The Wolverine

June/July 2017

The Wolverine: Covering University of Michigan Football and Sports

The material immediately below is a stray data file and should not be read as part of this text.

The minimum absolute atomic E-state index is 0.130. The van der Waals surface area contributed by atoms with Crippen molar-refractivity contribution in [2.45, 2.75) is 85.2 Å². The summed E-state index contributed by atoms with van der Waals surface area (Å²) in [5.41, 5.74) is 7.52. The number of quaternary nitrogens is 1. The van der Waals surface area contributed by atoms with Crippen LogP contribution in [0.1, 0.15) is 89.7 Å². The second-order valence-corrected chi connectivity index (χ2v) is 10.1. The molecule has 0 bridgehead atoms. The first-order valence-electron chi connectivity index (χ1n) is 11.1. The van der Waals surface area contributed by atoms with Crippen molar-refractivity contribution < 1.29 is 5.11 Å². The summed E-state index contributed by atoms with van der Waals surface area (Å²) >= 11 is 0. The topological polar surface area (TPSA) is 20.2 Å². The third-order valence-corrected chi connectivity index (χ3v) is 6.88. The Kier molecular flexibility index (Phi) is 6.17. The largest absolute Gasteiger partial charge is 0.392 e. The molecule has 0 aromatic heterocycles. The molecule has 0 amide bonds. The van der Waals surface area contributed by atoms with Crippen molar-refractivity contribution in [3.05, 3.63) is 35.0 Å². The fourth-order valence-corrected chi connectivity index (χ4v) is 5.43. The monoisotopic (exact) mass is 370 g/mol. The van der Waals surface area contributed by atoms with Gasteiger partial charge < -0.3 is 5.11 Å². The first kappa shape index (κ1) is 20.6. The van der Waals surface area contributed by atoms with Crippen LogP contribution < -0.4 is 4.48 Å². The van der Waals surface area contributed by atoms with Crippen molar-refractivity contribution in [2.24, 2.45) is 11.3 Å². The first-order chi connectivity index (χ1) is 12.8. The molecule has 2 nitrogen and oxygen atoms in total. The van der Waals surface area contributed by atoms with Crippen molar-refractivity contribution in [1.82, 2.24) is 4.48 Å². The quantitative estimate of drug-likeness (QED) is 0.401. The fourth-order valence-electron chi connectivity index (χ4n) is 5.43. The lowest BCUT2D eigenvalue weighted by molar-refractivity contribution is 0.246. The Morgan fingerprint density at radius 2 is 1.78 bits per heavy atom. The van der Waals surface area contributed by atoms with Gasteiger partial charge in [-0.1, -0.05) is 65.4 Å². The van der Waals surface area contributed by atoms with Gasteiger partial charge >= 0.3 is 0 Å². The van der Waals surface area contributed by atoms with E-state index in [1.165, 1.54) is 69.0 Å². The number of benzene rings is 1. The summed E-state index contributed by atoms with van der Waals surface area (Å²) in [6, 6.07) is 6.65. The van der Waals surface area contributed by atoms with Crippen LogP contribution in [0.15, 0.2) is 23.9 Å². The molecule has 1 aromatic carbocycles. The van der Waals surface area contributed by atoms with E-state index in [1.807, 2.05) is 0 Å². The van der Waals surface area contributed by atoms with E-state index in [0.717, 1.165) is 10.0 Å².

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38 THE WOLVERINE JUNE/JULY 2017 2017 BASKETBALL RECRUITING ISSUE you flip over the jersey and put the blue on. The blue jersey is always the first team, and when you put it on, a lot of guys don't always play with the same confidence. When we put that blue jersey on, that's when we're go- ing to measure it. "Charles and Austin are becoming more and more versatile with what they can do on the court. Charles hadn't been in a ball screen since high school and he's getting much more comfortable in it. Austin had not played man defense in his life … to be hedging and recovering and rebound- ing, he's really shown a unique ability to get those big mitts on the ball. "Charles could be an excellent de- fender. He can become a big-time de- fender, because he's got a brain for it." The Wolverine: How important will it be to replace walk-ons like Andrew Dakich and Sean Lonergan to keep that scout team strong? Beilein: "That's a big need for next year. A big need. We lost two guys that knew every offense, every defense in Andrew Dakich and Sean Loner- gan, also Fred Wright-Jones. They've been invaluable to us, especially those guards. "We're out there right now looking at a few young men that have been accepted to the university. It's not a recruiting thing, more who's been accepted and who has reached out. It's amazing. There's some talent out there." The Wolverine: You usually stick to a seven- to nine-man rotation, but you'll have lots of bodies next year. What determines if you extend that? Beilein: "Well, let's see who's ready to play defense and who is strong enough to do that. We've got to find, again, eight or nine that will be ver- satile enough to play different posi- tions, who will guard, rebound and play hard. "We typically have a few guys that will have tuxedos on for a couple years, and gradually they roll up their sleeves and do that. So, we'll see what happens." The Wolverine: You've all but aban- doned the 1-3-1 zone defense you made famous at West Virginia. Is it just that there's not enough time to teach it, or why has that been used less? Beilein: "We'd probably have time if we really wanted to teach that. I just think if you follow college basketball today, unless you are turning people over … you've got to really pour a lot of time into it. If you don't have guys that really feel that zone, you can practice it forever and you're still go- ing to give up threes. To allow threes is analytically disastrous. "To be able to turn them over and limit the threes … if you don't practice it a lot, it's hard to do. At the same time, our man-to-man defense, you've got to practice that a lot to do it well. We see virtually no zones anymore. We don't see them all year long." The Wolverine: Muhammad-Ali Abdur-Rahkman is a senior now, and you've always said he could be an even better player. How good could he be if he lived in the gym this summer? Beilein: "That will be his focus. Now he'll have one more year back with us. His passing has gotten better, his shooting, his defense has gotten better, but there's another level for all that. Our seniors have generally done it, and he could have a Derrick Walton type of year. "That's what I want him to work for. Derrick earned that. It didn't just hap- pen. He spent a summer in this gym that was incredible. We didn't see it until the end of the year, but when his opportunity came he was ready for it." The Wolverine: Purdue head coach Matt Painter said he thought Der- rick excelled because he was finally healthy this year. How much was that a part of it even last year, carryover from his sophomore foot injury? Beilein: "I think there was still re- sidual effect. He created some really bad habits because he was afraid to land on that one foot and it got him off balance. Gradually, in his senior year, he was able to correct that. "We saw him hit seven threes against SMU early in the year, and we knew he had the ability. But back to back to back was the challenge." The Wolverine: You often say it's the bounce of the ball that determines a win or a loss in a close game. How tough was it to take the one-point loss to Oregon in the Sweet 16? Beilein: "I don't want to sound like I'm complaining, but I wish we'd had one more day to rest before the Or- egon game. They had the same rest period so we can't complain, but for that game I wish we had just one more day to rest and prepare for that team. We'd just been through four games, and I just felt we did not play like we'd been playing. Oregon, you could see what they did to Kansas … that was an elite-level team, really good. "That one could have gone our way, but we also could have had serious injuries or worse in that plane crash, so we'll take what God gave us." ❏ Led by star senior Derrick Walton Jr., Michigan's late surge — 12 wins in its final 15 games — propelled the program to its third Sweet 16 appearance under Beilein, all within the past five years. PHOTO BY PER KJELDSEN

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